Are Boot Camps for Teenagers Just About Drill Sergeants and Punishment?

There are some stereotypes about what life will be like for your teenager at a juvenile boot camp. Some of these stereotypes are grounded in truth and others are based on mythology that comes from the movies or promotional literature. The idea of putting your son or daughter in a place where drill sergeants are sadistic and always yelling can be a deterrent to a parent. Even if you know that your troubled teenager needs a dramatic turn around experience, you wonder if your offspring could survive a world that is filled with nonstop verbal abuse and 12-18 hours a day of harsh physical training.

The valid reasons for certain stereotype concepts about juvenile boot camps come from the fact that these aggressive programs for rehabilitating troubled teenagers are based on the military boot camp model.  The ability of military boot camps to take a group of “raw recruits” and in a matter of weeks turn them into battle ready soldiers has much to teach us about turning troubled teenagers around. That is the model that was used in designing the first juvenile boot camps and much of the methodology of a military boot camp is used in the corresponding boot camps used to rescue youth who are on a downward spiral.  But there are many unique aspects to boot camps for teenagers that separate them from their military equivalents as well.

How Military and Juvenile Boot Camps Are Similar

Parents should make no mistake about the use of the term “boot camp” when it comes to these organizations. The term is not figurative. Many aspects of the military style boot camp are retained by juvenile boot camps to help turn around the lives of troubled teenagers. Probably the most obvious trait of both boot camps is the drill sergeant. This individual will be the ultimate authority in the life of your teenager for the entire term of the boot camp experience.

From the minute a new group of teenagers arrives at the juvenile boot camp facility, the drill sergeant takes over. This individual will use forceful and sometimes loud management methods to enforce the rules of the camp on the teenagers who come there for training. The drill sergeant will be with the teenagers under his or her charge from sunrise until they go to their bunks exhausted at night. For a group of teenagers in a juvenile boot camp, they will come to hate and then respect the drill sergeant. But at all times they will obey this individual because that is never “optional”.

The lifestyle of a youth who is going through a juvenile boot camp will resemble their counterparts in a military organization as well. The life of a teenager at a boot camp will occur in a barracks situation where your teenager will sleep in a room with 20-30 youth who make up a patrol. Your teenager will go through his or her entire boot camp experiment with the same other teenagers which will develop a sense of community and bonding as they struggle to deal with the challenges and harsh circumstances they face together during their juvenile boot camp experiences.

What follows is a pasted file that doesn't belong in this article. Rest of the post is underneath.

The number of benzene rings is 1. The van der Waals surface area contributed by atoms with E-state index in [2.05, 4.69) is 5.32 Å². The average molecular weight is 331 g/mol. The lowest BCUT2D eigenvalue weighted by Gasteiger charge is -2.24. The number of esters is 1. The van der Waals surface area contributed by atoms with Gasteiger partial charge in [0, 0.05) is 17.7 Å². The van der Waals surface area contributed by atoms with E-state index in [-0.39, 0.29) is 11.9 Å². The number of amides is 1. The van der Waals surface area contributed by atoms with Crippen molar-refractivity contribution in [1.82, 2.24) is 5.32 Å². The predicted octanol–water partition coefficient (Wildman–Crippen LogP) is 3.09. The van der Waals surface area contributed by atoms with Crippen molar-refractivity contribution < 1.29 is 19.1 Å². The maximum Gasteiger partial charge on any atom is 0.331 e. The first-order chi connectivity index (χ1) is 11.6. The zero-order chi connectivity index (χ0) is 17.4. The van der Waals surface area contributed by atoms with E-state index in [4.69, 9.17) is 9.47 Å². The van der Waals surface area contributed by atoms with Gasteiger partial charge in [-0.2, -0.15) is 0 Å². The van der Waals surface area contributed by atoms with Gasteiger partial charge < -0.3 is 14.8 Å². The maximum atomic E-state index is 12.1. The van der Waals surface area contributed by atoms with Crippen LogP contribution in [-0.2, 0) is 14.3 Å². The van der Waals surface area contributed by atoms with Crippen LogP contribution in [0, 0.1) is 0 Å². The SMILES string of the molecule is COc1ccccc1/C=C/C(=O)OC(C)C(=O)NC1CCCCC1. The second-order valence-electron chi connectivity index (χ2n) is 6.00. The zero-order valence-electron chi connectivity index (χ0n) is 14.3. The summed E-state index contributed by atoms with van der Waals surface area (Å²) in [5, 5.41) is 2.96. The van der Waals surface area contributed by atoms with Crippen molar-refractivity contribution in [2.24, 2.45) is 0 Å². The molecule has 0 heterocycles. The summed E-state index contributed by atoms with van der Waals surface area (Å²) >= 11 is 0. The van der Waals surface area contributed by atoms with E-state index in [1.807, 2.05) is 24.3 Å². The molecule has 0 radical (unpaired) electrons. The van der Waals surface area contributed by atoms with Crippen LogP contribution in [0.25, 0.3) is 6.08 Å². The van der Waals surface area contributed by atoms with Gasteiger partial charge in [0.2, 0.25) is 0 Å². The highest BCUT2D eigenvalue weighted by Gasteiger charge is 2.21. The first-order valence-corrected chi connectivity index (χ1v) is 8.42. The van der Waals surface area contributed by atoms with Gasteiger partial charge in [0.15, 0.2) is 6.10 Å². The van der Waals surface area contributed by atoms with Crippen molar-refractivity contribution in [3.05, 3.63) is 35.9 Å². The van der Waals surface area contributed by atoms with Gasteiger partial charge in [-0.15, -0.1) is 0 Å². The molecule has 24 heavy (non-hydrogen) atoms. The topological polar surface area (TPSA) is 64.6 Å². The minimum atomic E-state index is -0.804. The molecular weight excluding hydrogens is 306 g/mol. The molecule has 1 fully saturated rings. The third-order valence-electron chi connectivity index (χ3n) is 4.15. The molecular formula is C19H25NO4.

In addition to the barracks, uniforms and the lifestyle of a boot camp for teenagers, other similarities to the military boot camps are the physical discipline and the daily routine. The young people going through a boot camp experience wear uniforms, learn to march and participate in rigorous physical training and challenges every day they are going through their training.

Some Important Differences

One big difference between a military boot camp and a juvenile boor camp is the duration. While most military programs run from six to twelve weeks, it is not uncommon for a boot camp for teenagers to last as long as two to six months in duration. Both types of boot camps include classroom experiences with the physical training that is the trademark of a boot camp lifestyle. But the focus of a juvenile boot camp will be either on academics during the class times or on the psychological issues that must be confronted by troubled teenagers to affect the turn around in their lives that they came to camp to achieve.

Probably the biggest difference between a military and a juvenile boot camp is the objective. Juvenile boot camps are not preparing soldiers for battle. The physical training is designed to help jolt the youth out of their existing lifestyles and impose a new lifestyle of discipline and achievement. The harsh leadership style of drill sergeants is used to introduce problematic teenagers to an authority that they cannot avoid and that must be satisfied so that the youth come to understand how to treat authority and how to stave to live well in an institutional setting.

The drill sergeants and the rest of the staff at boot camps for teenagers are trained and focused on getting through to troubled teenagers and turning their lives around. The lifestyle at a boot camp is not about drill sergeants and it is certainly not punishment for punishment sake. It is about rehabilitation and sending home a teenager that is changed from the inside out and ready take on life’s challenges and become a winner.

Here are additional resources you might be interested in:

A Day in the Life of a Teenager in Boot Camp

Are Boot Camps for Teenagers the Right Solution?

The Lessons That Are Learned at a Teen Boot Camp